With regard to the proper number of hours, for full time employees, the number of hours is 80. That is true regardless of how many hours the full time employee actually works each week. For part time employees who have regular schedules, the proper number of hours is the number of hours that the employee works on average over a two week period. For employees with irregular schedules and who have been employed at least six months, the proper number is the average number of hours worked per day over the prior six month period. For such employees who have worked fewer than six months, the proper number is the number of hours that the employee anticipated working per day when he or she was hired.

By multiplying the proper rate by the proper hours the product is the basic sick pay to which the employee is entitled. However, two different statutory caps also apply. If the employee’s need for leave is for any one of the first three reasons in the statute, then the employee is entitled to the lesser of the basic sick pay or the statutory cap of $511 per day ($5,110 in the aggregate.) If the employee’s need for leave is for reasons 4, 5 or 6 from the list, then the employee is entitled to the lesser of the basic sick pay or the statutory cap of $200 per day ($2,000 in the aggregate.)

The benefits provided under the Sick Leave Act are in addition to any other benefits provided by the employer. To that end, the Act provides that an employee is free to use his or her sick leave entitlement before he or she uses any other form of paid leave. In other words, if an employee is entitled to sick leave pay under the Sick Leave Act, then an employer may not require the employee to first exhaust his or her entitlement to sick leave under the employer’s sick leave, vacation, PTO or other policy. Further, an employer may not obligate the employee to find his or her replacement on the work schedule as a precondition to payment under the Sick Leave Act.

D. Elements Applicable to Both Acts.

In the first instance, the Employer bears the burden to pay the benefits provided by both the FMLA Expansion Act and the Paid Sick Leave Act. In these difficult times, that may be a monumental challenge for some employers – small employers in particular. Both Acts provide that, in due course, the employer is entitled to recoup the payments made under the Acts through a tax credit applied against payroll taxes owed by the employer in the future. (The recoverable portion of the payments are limited to the lesser of amounts actually paid to employees or the statutory caps.)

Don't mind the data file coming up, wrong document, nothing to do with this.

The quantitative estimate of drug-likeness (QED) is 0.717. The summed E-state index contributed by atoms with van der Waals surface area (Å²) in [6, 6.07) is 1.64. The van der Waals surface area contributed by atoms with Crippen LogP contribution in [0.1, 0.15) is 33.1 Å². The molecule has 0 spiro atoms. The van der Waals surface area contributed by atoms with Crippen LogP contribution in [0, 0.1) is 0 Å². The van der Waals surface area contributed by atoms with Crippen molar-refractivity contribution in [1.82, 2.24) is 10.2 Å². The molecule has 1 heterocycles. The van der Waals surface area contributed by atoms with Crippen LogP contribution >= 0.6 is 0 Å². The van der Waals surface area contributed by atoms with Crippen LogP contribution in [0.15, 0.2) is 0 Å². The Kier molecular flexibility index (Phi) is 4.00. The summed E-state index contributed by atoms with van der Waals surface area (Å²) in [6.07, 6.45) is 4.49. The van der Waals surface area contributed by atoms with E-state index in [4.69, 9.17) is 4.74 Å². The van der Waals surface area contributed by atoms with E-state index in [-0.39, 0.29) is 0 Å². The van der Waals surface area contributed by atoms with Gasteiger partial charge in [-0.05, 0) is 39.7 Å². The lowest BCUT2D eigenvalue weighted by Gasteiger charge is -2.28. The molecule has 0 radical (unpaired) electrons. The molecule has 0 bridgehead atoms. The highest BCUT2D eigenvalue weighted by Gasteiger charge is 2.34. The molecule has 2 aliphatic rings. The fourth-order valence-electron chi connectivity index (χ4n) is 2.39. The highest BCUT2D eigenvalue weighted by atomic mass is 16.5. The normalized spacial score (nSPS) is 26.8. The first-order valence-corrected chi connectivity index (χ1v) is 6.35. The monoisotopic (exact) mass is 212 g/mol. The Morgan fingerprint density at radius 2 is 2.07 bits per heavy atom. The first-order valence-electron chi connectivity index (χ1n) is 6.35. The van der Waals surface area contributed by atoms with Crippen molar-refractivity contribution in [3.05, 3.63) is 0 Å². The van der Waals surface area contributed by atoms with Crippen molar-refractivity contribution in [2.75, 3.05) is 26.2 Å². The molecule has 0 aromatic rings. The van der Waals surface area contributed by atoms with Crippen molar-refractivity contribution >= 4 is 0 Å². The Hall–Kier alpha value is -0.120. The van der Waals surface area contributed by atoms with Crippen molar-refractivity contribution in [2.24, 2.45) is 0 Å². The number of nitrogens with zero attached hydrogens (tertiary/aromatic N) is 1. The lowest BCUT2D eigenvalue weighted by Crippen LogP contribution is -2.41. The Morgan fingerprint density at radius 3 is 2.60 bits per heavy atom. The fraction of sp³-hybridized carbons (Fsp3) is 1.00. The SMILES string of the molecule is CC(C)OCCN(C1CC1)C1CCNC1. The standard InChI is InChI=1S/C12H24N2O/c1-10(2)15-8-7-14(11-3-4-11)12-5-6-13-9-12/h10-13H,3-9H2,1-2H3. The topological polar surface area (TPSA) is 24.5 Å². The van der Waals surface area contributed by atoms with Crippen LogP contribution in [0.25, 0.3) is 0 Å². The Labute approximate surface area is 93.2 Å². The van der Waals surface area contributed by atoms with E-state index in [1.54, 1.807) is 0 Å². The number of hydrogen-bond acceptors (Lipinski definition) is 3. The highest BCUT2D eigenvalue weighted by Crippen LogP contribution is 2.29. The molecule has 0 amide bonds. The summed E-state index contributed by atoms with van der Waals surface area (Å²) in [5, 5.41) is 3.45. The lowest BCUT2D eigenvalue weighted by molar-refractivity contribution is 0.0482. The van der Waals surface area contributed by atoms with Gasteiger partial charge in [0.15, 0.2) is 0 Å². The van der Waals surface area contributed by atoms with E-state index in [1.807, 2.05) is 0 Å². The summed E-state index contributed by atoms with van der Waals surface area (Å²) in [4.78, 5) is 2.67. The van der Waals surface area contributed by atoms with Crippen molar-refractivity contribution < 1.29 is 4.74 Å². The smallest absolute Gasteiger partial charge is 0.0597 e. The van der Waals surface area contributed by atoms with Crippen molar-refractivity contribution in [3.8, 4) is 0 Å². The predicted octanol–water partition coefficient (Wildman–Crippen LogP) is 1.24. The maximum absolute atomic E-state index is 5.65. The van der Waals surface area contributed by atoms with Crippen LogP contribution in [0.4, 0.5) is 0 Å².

Ostensibly in recognition of the problems that the legislation may pose for some small employers, both the FMLA Expansion Act and the Paid Sick Leave Act invite (but do not require) the Secretary of Labor to issue expedited regulations that would exempt small businesses (defined as those with fewer than 50 employees) from either or both of these new laws. Clearly, both of these statutes are “emergency” statutes meaning that Congress intends for the benefits under both statutes to be paid quickly and to provide immediate relief to employees. Consequently, if the hypothetical regulations are to provide any actual relief to small employers, it would seem that the Secretary of Labor will need to work very quickly.

Both the Expansion Act and the Sick Leave Act have sunset provisions of December 31, 2020. That means that, unless the legislation is renewed or amended, all rights and obligations under both Acts will end on that date.

If the Employment Team of Conway, Olejniczak & Jerry may assist you and your organization in managing these or any issues related to the coronavirus or other employment-related issues or questions, please feel free to contact us.

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Written By:
Attorney Ross W. Townsend